County ex­ec­u­tives had long, fruit­ful friend­ship

The Washington Post Sunday - - LOCAL OPINIONS - ARELIS R. HERNÁN­DEZ arelis.her­nan­[email protected]­

It is their fa­vorite pic­ture to­gether.

The law pro­fes­sor and his stu­dent are grin­ning, clad in stylish black shades and sit­ting side by side, laugh­ing as if shar­ing a joke only the two of them un­der­stood. The cap­tion reads, “Friends for Life.”

The inside joke is this: One of the two men never ex­pected to be there.

By his own telling, Rush­ern L. Baker III, the out­go­ing Prince Ge­orge’s County ex­ec­u­tive, was not the great­est stu­dent at Howard Univer­sity School of Law in the mid-1980s. Isiah Leggett — who will step down as Mont­gomery County ex­ec­u­tive on Mon­day, the same day Baker leaves of­fice — was the in­tim­i­dat­ing dean who didn’t let him give up.

More than three decades later, the two Democrats are leav­ing the top po­lit­i­cal job in neigh­bor­ing Mary­land coun­ties hav­ing evolved into part­ners in pub­lic ser­vice. They have leaned on one an­other for ad­vice and of­fered sup­port for each other’s most am­bi­tious ini­tia­tives.

The two couldn’t be more dif­fer­ent in style and per­son­al­ity. But their bond car­ried them through tough bud­get ne­go­ti­a­tions and other gov­ern­ing chal­lenges in Mary­land’s two largest ju­ris­dic­tions, as well as tragedies.

“He was the per­son I al­ways ran to when I was in trou­ble,” Baker, 60, said of Leggett, 74. “I never had to ex­plain any­thing. He just un­der­stood.”

The photo of the smil­ing pair is the open­ing image of an al­bum Leggett put to­gether for Baker to mark to end of their par­al­lel jour­neys. It was taken at the ground­break­ing for the Pur­ple Line — a light rail project that will some­day con­nect their two coun­ties and that both men worked hard to push through.

Leggett, a Viet­nam vet­eran, is not a demon­stra­tive guy. But he was emo­tional as he pre­sented the gift at a farewell cel­e­bra­tion for Baker on Nov. 19. Inside are blown-up pho­tos of the two of them at events at Howard Univer­sity, of Baker giv­ing Leggett a tour of his county ad­min­is­tra­tive of­fices and of each en­dors­ing the other at po­lit­i­cal events.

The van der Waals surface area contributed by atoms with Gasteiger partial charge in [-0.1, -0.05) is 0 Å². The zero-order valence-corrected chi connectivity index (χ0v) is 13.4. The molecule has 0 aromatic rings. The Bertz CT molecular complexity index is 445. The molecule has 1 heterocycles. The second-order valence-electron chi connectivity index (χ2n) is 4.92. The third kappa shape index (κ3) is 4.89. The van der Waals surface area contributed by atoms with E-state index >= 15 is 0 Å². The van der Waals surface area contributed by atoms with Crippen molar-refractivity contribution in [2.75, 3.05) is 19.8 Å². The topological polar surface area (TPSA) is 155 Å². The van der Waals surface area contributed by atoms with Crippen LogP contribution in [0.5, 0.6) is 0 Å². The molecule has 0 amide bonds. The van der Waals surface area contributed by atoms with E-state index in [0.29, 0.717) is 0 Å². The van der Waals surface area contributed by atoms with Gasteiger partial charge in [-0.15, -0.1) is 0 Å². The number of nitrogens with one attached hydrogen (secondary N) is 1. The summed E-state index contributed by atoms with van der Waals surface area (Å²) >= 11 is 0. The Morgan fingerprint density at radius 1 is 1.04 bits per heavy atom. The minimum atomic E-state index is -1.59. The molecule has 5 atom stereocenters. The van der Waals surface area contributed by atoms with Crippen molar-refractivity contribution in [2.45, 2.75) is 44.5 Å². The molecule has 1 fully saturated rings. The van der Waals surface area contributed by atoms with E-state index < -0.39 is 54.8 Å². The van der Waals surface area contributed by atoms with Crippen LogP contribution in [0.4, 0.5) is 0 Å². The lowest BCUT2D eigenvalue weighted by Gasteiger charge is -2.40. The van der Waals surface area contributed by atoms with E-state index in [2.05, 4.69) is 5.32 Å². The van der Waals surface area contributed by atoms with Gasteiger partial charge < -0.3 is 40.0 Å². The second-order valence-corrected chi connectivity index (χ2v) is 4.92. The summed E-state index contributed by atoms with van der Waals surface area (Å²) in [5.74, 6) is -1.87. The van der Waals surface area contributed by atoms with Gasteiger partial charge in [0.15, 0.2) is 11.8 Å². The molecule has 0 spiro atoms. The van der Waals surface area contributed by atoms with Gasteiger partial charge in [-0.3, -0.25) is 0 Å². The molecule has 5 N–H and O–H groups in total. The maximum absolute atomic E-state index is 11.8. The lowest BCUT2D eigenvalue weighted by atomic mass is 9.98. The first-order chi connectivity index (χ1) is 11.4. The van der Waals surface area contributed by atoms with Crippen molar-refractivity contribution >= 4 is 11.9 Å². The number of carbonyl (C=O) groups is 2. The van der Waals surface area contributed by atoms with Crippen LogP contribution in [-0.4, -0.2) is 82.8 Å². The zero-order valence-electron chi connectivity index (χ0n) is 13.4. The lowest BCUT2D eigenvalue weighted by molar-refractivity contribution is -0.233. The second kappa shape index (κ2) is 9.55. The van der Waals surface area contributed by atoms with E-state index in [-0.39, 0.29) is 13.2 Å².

As part of his pre­sen­ta­tion, Leggett read a lengthy procla­ma­tion that de­tailed Baker’s en­tire pro­fes­sional bi­og­ra­phy and listed his ac­com­plish­ments in Prince Ge­orge’s one by one.

“I hereby make Rush­ern Baker an hon­orary res­i­dent of Mont­gomery County,” he said at the end, prompt­ing laugh­ter from the au­di­ence and a shriek from Baker, who quickly re­sponded, “Now I know what I’m do­ing next.”

Inside the al­bum, Leggett left Baker a hand­writ­ten note.

“I wanted him to know how proud I am of him and his achieve­ments,” Leggett said later.

Baker said he felt 25 again when Leggett paid trib­ute to him, as if he were back in law school, scared of flunk­ing and in awe of the man who, for him, epit­o­mizes black achieve­ment.

“He is some­body who was put in my life that helped me start a ca­reer,” Baker said. “Now to be go­ing out with him, it’s emo­tional.”

Leggett was there for him, Baker ex­plained, af­ter the deaths of Baker’s fa­ther and of his long­time po­lit­i­cal men­tor, for­mer Prince Ge­orge’s County ex­ec­u­tive Wayne K. Curry. He was there when Baker could no longer con­sult with his wife, Christa Bev­erly, who suf­fers from ear­lyon­set Alzheimer’s dis­ease.

Through­out the years, Leggett tried to em­pha­size to Baker that their re­la­tion­ship had changed, and he was no longer the sub­or­di­nate. They had be­come equals.

But Baker never bought that: “He will al­ways be the dean to me.”

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